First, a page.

Yes, you should prepare some questions in advance. This is mega important. Of course, it is a conversation, and as such it could go in any direction, and that’s fine. But preparing questions actually means there’s a better chance of the conversation going off on an organic tangent. Why? Because it means you can LISTEN.
Let’s say you have ten questions prepared. You ask the first question. You don’t need to worry about what you’re asking next, because it’s right in front of you. So you can give your complete attention to what your guest is saying. If you pick up on something they say, you can probe away.
In fact, it’s absolutely fine to prepare ten questions and then only ask the first one. The rest can come entirely from what your guest says.
But if you don’t have them prepared, you’re going to spend your time panicking about what to ask next. You won’t be listening properly, and you’re liable to miss some golden moments.
Having questions prepared is your insurance policy. It gives you peace of mind. Always have some questions prepared in advance.
3. The outro
How are you going to end the interview? It can sound really quite clumsy when it’s just two people saying ‘thanks, bye, thank you, take care, you too’ over the top of each other. So like the intro, prepare what you want to get across and if you’re going to give an opportunity for your guest to say goodbye, work that in too. I would say that the final word should be yours, and should probably be a simple, clear, call-to-action for what you want listeners to do next – go to your website, sign up for your newsletter, follow you on a social platform – take your pick.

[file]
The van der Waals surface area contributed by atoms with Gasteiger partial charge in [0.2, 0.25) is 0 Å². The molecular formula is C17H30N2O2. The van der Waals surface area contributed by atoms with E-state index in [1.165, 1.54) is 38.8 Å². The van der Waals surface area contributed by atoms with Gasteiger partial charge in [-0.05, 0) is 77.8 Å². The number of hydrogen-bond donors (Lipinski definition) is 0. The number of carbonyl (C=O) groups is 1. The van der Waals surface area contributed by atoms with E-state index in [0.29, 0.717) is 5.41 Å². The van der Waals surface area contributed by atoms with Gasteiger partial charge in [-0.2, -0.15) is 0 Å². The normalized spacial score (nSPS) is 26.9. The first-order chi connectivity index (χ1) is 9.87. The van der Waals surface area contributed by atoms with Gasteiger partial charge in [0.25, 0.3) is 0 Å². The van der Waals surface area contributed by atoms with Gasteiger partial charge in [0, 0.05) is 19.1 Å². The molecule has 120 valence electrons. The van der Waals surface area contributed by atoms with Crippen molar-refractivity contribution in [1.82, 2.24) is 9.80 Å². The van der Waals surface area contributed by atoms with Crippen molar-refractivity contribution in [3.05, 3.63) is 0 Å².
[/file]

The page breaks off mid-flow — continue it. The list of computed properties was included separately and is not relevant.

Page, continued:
Let your guest speak
This really bugs me when I’m listening to an interview show – hosts that consistently interrupt their guests.
We’ve all had those nights in the pub with that one friend who ALWAYS has to be centre of the conversation. In your head you’re screaming at them ‘just let someone else speak FFS!’.
It’s a similar situation with a podcast guest. Give them plenty of room. They are the star – so let them speak.
That’s not to say that you can’t throw in your own opinions, or your own stories. But don’t interrupt – if needs be, keep a notepad with you and jot down points you want to make, which you can then pick up with when your guest has finished speaking.
This is most relevant at the start of the episode. It may be that once you really get into things, it becomes more of a chat, and that’s great. Then it can be more of a two way conversation. It’ll find that point naturally – don’t force it.
A great skill I picked up from radio interviews is the power of nodding. It’s tempting to ‘mmm’ or ‘oh yeah’ through your guest’s responses – but it’s better to nod. That gives your guest the reinforcement of knowing you and listening but without the interruptions.
Interviewing is a skill and it does take time to get really good at it. Watch your favourite talk show hosts on the telly and see how they manage to put guests at ease, let them be the star, but also throw in their own funny stories and moments, and you’ll start to appreciate what an art-form it really is!
But like anything, practice makes perfect. The more interviews you do, the better you will get. One thing you can do to speed up that process is to evaluate.
I call this feedback or airchecking. Quite simply, it’s listening back to your episodes and honestly reviewing yourself. Three simple sections: What went well, what didn’t quite work as well, and some action points to set for your next interview. That’s it.
You can do it yourself, or get other people involved. Maybe get some professional feedback (airchecking is a service we offer at Sound Media for example).
What’s surprisingly useful is the feedback from a listener, if the opportunity arises. I stop short of creating listener surveys or similar, but if you find yourself in the company of one, then ask them to give you their honest thoughts. It might just surprise you!